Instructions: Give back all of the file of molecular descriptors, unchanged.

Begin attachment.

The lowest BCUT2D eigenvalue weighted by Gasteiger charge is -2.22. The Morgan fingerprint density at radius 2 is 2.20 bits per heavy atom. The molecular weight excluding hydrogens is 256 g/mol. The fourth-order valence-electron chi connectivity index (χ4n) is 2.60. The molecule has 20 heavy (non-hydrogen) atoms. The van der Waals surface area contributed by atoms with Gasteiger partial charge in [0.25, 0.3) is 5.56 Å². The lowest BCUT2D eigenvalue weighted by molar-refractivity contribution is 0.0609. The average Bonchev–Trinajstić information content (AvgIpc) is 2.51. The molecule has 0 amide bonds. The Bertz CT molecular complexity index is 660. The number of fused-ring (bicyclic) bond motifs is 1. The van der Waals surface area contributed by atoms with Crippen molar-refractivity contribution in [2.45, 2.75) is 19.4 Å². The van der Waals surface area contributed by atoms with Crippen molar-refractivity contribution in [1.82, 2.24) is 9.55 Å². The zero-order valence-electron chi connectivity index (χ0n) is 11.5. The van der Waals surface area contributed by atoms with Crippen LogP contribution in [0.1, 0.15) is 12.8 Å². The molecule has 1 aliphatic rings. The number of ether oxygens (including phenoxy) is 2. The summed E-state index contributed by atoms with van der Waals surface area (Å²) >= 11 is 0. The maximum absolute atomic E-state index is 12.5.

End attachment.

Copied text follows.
The lowest BCUT2D eigenvalue weighted by Gasteiger charge is -2.22. The Morgan fingerprint density at radius 2 is 2.20 bits per heavy atom. The molecular weight excluding hydrogens is 256 g/mol. The fourth-order valence-electron chi connectivity index (χ4n) is 2.60. The molecule has 20 heavy (non-hydrogen) atoms. The van der Waals surface area contributed by atoms with Gasteiger partial charge in [0.25, 0.3) is 5.56 Å². The lowest BCUT2D eigenvalue weighted by molar-refractivity contribution is 0.0609. The average Bonchev–Trinajstić information content (AvgIpc) is 2.51. The molecule has 0 amide bonds. The Bertz CT molecular complexity index is 660. The number of fused-ring (bicyclic) bond motifs is 1. The van der Waals surface area contributed by atoms with Crippen molar-refractivity contribution in [2.45, 2.75) is 19.4 Å². The van der Waals surface area contributed by atoms with Crippen molar-refractivity contribution in [1.82, 2.24) is 9.55 Å². The zero-order valence-electron chi connectivity index (χ0n) is 11.5. The van der Waals surface area contributed by atoms with Crippen LogP contribution in [0.1, 0.15) is 12.8 Å². The molecule has 1 aliphatic rings. The number of ether oxygens (including phenoxy) is 2. The summed E-state index contributed by atoms with van der Waals surface area (Å²) >= 11 is 0. The maximum absolute atomic E-state index is 12.5.